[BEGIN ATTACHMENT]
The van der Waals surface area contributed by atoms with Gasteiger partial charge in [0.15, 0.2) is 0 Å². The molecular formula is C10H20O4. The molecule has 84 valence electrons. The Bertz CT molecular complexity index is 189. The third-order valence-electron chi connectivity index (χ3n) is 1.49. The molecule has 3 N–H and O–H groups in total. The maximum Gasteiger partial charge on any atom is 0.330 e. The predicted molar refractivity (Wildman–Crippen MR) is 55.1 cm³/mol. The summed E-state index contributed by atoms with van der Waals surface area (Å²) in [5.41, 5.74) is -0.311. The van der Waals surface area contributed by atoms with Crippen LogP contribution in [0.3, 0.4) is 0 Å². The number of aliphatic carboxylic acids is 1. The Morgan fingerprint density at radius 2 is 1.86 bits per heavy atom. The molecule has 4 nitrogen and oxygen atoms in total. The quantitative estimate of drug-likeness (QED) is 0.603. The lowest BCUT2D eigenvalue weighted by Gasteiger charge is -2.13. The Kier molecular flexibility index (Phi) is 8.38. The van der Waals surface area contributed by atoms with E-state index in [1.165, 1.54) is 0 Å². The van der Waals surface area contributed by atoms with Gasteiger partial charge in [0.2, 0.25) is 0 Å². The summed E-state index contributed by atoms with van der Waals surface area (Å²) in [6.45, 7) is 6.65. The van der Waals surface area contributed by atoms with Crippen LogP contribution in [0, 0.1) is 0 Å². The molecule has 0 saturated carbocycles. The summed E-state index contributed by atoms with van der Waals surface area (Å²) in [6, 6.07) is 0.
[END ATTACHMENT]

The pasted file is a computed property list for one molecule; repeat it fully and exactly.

The van der Waals surface area contributed by atoms with Gasteiger partial charge in [0.15, 0.2) is 0 Å². The molecular formula is C10H20O4. The molecule has 84 valence electrons. The Bertz CT molecular complexity index is 189. The third-order valence-electron chi connectivity index (χ3n) is 1.49. The molecule has 3 N–H and O–H groups in total. The maximum Gasteiger partial charge on any atom is 0.330 e. The predicted molar refractivity (Wildman–Crippen MR) is 55.1 cm³/mol. The summed E-state index contributed by atoms with van der Waals surface area (Å²) in [5.41, 5.74) is -0.311. The van der Waals surface area contributed by atoms with Crippen LogP contribution in [0.3, 0.4) is 0 Å². The number of aliphatic carboxylic acids is 1. The Morgan fingerprint density at radius 2 is 1.86 bits per heavy atom. The molecule has 4 nitrogen and oxygen atoms in total. The quantitative estimate of drug-likeness (QED) is 0.603. The lowest BCUT2D eigenvalue weighted by Gasteiger charge is -2.13. The Kier molecular flexibility index (Phi) is 8.38. The van der Waals surface area contributed by atoms with E-state index in [1.165, 1.54) is 0 Å². The van der Waals surface area contributed by atoms with Gasteiger partial charge in [0.2, 0.25) is 0 Å². The summed E-state index contributed by atoms with van der Waals surface area (Å²) in [6.45, 7) is 6.65. The van der Waals surface area contributed by atoms with Crippen LogP contribution in [0, 0.1) is 0 Å². The molecule has 0 saturated carbocycles. The summed E-state index contributed by atoms with van der Waals surface area (Å²) in [6, 6.07) is 0.